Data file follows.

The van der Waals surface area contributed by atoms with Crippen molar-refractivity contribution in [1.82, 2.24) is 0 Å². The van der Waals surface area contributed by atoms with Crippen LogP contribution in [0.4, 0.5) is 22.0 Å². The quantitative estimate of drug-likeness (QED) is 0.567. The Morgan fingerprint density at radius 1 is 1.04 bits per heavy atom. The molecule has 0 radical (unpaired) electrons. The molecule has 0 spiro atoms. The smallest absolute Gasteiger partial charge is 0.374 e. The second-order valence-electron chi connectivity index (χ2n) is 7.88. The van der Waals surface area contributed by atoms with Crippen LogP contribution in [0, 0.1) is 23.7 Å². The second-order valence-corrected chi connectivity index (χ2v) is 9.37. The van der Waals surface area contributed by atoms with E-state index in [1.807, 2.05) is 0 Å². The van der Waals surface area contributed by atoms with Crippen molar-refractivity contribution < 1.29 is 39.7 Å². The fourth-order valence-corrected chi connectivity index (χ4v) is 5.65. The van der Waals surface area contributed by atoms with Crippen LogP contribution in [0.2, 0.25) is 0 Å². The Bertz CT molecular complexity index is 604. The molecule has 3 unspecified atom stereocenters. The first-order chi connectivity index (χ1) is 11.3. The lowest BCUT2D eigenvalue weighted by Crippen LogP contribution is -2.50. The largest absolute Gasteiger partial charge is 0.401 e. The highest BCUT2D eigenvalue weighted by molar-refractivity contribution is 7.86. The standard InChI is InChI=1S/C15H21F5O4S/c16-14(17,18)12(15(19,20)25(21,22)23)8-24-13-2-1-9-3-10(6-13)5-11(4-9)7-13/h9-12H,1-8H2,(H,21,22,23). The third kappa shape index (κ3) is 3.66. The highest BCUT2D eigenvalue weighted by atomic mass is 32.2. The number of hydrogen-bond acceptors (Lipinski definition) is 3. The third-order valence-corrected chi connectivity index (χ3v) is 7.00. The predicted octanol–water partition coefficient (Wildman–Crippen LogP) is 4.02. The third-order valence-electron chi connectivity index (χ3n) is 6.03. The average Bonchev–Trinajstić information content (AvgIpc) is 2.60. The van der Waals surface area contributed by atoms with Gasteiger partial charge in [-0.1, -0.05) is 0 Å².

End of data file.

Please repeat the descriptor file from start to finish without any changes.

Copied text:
The van der Waals surface area contributed by atoms with Crippen molar-refractivity contribution in [1.82, 2.24) is 0 Å². The van der Waals surface area contributed by atoms with Crippen LogP contribution in [0.4, 0.5) is 22.0 Å². The quantitative estimate of drug-likeness (QED) is 0.567. The Morgan fingerprint density at radius 1 is 1.04 bits per heavy atom. The molecule has 0 radical (unpaired) electrons. The molecule has 0 spiro atoms. The smallest absolute Gasteiger partial charge is 0.374 e. The second-order valence-electron chi connectivity index (χ2n) is 7.88. The van der Waals surface area contributed by atoms with Crippen LogP contribution in [0, 0.1) is 23.7 Å². The second-order valence-corrected chi connectivity index (χ2v) is 9.37. The van der Waals surface area contributed by atoms with E-state index in [1.807, 2.05) is 0 Å². The van der Waals surface area contributed by atoms with Crippen molar-refractivity contribution < 1.29 is 39.7 Å². The fourth-order valence-corrected chi connectivity index (χ4v) is 5.65. The van der Waals surface area contributed by atoms with Crippen LogP contribution in [0.2, 0.25) is 0 Å². The Bertz CT molecular complexity index is 604. The molecule has 3 unspecified atom stereocenters. The first-order chi connectivity index (χ1) is 11.3. The lowest BCUT2D eigenvalue weighted by Crippen LogP contribution is -2.50. The largest absolute Gasteiger partial charge is 0.401 e. The highest BCUT2D eigenvalue weighted by molar-refractivity contribution is 7.86. The standard InChI is InChI=1S/C15H21F5O4S/c16-14(17,18)12(15(19,20)25(21,22)23)8-24-13-2-1-9-3-10(6-13)5-11(4-9)7-13/h9-12H,1-8H2,(H,21,22,23). The third kappa shape index (κ3) is 3.66. The highest BCUT2D eigenvalue weighted by atomic mass is 32.2. The number of hydrogen-bond acceptors (Lipinski definition) is 3. The third-order valence-corrected chi connectivity index (χ3v) is 7.00. The predicted octanol–water partition coefficient (Wildman–Crippen LogP) is 4.02. The third-order valence-electron chi connectivity index (χ3n) is 6.03. The average Bonchev–Trinajstić information content (AvgIpc) is 2.60. The van der Waals surface area contributed by atoms with Gasteiger partial charge in [-0.1, -0.05) is 0 Å².